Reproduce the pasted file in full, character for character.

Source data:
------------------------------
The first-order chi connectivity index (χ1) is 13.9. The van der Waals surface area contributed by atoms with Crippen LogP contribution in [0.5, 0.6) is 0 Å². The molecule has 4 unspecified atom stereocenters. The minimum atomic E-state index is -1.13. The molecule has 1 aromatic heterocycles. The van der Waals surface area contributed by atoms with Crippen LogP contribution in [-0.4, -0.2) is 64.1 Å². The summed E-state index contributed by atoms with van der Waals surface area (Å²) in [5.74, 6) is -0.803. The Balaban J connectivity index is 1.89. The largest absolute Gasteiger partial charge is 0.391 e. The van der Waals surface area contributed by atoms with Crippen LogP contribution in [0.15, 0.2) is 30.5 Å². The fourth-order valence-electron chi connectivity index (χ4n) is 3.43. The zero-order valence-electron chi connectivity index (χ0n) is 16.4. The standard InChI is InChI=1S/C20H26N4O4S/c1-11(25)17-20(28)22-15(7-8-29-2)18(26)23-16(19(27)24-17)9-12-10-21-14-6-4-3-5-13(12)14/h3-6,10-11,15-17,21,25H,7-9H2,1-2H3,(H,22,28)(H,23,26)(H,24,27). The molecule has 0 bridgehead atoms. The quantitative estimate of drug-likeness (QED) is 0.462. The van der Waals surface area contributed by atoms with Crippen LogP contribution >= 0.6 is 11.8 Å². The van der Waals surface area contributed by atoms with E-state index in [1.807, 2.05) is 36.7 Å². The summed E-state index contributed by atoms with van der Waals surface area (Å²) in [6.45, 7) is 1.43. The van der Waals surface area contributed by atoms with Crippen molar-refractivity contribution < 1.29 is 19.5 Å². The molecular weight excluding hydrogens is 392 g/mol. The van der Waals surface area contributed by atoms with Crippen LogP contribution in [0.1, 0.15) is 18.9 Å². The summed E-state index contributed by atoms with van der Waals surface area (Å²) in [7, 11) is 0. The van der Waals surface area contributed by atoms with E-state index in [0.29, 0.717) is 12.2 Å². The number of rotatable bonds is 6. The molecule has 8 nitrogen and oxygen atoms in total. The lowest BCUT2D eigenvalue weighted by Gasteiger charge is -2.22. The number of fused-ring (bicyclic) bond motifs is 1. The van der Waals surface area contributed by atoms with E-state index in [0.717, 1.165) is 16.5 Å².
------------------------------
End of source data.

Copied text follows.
The first-order chi connectivity index (χ1) is 13.9. The van der Waals surface area contributed by atoms with Crippen LogP contribution in [0.5, 0.6) is 0 Å². The molecule has 4 unspecified atom stereocenters. The minimum atomic E-state index is -1.13. The molecule has 1 aromatic heterocycles. The van der Waals surface area contributed by atoms with Crippen LogP contribution in [-0.4, -0.2) is 64.1 Å². The summed E-state index contributed by atoms with van der Waals surface area (Å²) in [5.74, 6) is -0.803. The Balaban J connectivity index is 1.89. The largest absolute Gasteiger partial charge is 0.391 e. The van der Waals surface area contributed by atoms with Crippen LogP contribution in [0.15, 0.2) is 30.5 Å². The fourth-order valence-electron chi connectivity index (χ4n) is 3.43. The zero-order valence-electron chi connectivity index (χ0n) is 16.4. The standard InChI is InChI=1S/C20H26N4O4S/c1-11(25)17-20(28)22-15(7-8-29-2)18(26)23-16(19(27)24-17)9-12-10-21-14-6-4-3-5-13(12)14/h3-6,10-11,15-17,21,25H,7-9H2,1-2H3,(H,22,28)(H,23,26)(H,24,27). The molecule has 0 bridgehead atoms. The quantitative estimate of drug-likeness (QED) is 0.462. The van der Waals surface area contributed by atoms with Crippen LogP contribution >= 0.6 is 11.8 Å². The van der Waals surface area contributed by atoms with E-state index in [1.807, 2.05) is 36.7 Å². The summed E-state index contributed by atoms with van der Waals surface area (Å²) in [6.45, 7) is 1.43. The van der Waals surface area contributed by atoms with Crippen molar-refractivity contribution < 1.29 is 19.5 Å². The molecular weight excluding hydrogens is 392 g/mol. The van der Waals surface area contributed by atoms with Crippen LogP contribution in [0.1, 0.15) is 18.9 Å². The summed E-state index contributed by atoms with van der Waals surface area (Å²) in [7, 11) is 0. The van der Waals surface area contributed by atoms with E-state index in [0.29, 0.717) is 12.2 Å². The number of rotatable bonds is 6. The molecule has 8 nitrogen and oxygen atoms in total. The lowest BCUT2D eigenvalue weighted by Gasteiger charge is -2.22. The number of fused-ring (bicyclic) bond motifs is 1. The van der Waals surface area contributed by atoms with E-state index in [0.717, 1.165) is 16.5 Å².